The Harvard Business Review paperback series is designed to bring today's managers and professionals the fundamental information they need to stay competitive in a fast-moving world. Here are the landmark ideas that have established the Harvard Business Review as required reading for ambitious business people in organizations around the globe. Each volume contains a specially selected set of articles from Harvard Business Review and is designed to help you master an important management topic. Articles include: Strategy and the Internet by Michael Porter; Strategic Stories: How 3M is Rewriting Business Planning by Gordon Shaw, Robert Brown, and Philip Bromiley; Having Trouble with Your Strategy? Then Map It by Robert Kaplan and David Norton; Strategy as Simple Rules by Kathy Eisenhardt and Donald Sull; How Financial Engineering Can Advance Corporate Strategy by Peter Tufano; Transforming Corner Office Strategy in Frontline Action by Orit Gadiesh and James Gilbert; Where Value Lives in a Networked World by Mohanbir Sawhney and Deval Parikh; and The Super Efficient Company by Michael Hammer.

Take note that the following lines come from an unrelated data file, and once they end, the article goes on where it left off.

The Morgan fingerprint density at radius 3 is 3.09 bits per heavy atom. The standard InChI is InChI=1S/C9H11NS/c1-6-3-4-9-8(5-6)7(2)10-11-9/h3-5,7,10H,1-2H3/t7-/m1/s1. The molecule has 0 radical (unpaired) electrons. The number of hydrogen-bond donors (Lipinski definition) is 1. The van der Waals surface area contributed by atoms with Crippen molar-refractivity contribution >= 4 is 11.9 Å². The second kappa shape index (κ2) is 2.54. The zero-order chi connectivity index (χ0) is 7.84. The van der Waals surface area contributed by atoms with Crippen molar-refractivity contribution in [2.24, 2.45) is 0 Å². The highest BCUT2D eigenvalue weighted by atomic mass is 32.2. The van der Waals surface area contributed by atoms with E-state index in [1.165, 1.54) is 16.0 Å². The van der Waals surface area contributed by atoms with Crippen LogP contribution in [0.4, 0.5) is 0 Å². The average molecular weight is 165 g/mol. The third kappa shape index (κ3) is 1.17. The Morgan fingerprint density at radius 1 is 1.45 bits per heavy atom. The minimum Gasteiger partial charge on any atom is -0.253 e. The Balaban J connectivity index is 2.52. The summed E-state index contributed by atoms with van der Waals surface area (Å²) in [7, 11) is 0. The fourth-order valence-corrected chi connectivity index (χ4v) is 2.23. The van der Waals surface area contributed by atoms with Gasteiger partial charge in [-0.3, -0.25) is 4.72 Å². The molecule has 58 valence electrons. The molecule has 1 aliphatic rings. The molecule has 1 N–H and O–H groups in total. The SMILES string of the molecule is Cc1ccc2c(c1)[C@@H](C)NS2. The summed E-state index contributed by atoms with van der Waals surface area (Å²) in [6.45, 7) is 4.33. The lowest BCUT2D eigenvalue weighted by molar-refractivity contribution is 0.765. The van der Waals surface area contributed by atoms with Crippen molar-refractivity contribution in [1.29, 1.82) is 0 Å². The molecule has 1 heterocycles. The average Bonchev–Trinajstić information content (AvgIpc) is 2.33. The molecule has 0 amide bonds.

Harvard Business Review (HBR) is a general management books published by Harvard Business Publishing, a wholly owned subsidiary of Harvard University. HBR's articles cover a wide range of topics that are relevant to different industries, management functions, and geographic locations. These focus on such areas as leadership, organizational change, negotiation, strategy, operations, marketing, finance, and managing people.
Harvard Business Review has been the frequent publishing home for scholars and management thinkers such as Clayton M. Christensen, Peter F. Drucker, Michael E. Porter, Rosabeth Moss Kanter, John Hagel III, Thomas H. Davenport, Gary Hamel, C.K. Prahalad, Vijay Govindarajan, Robert S. Kaplan, Rita Gunther McGrath and others. Management concepts and business terms such as Balanced scorecard, Core competence, Strategic intent, Reengineering, Globalization, Marketing myopia, and Glass ceiling were all first given prominence in HBR.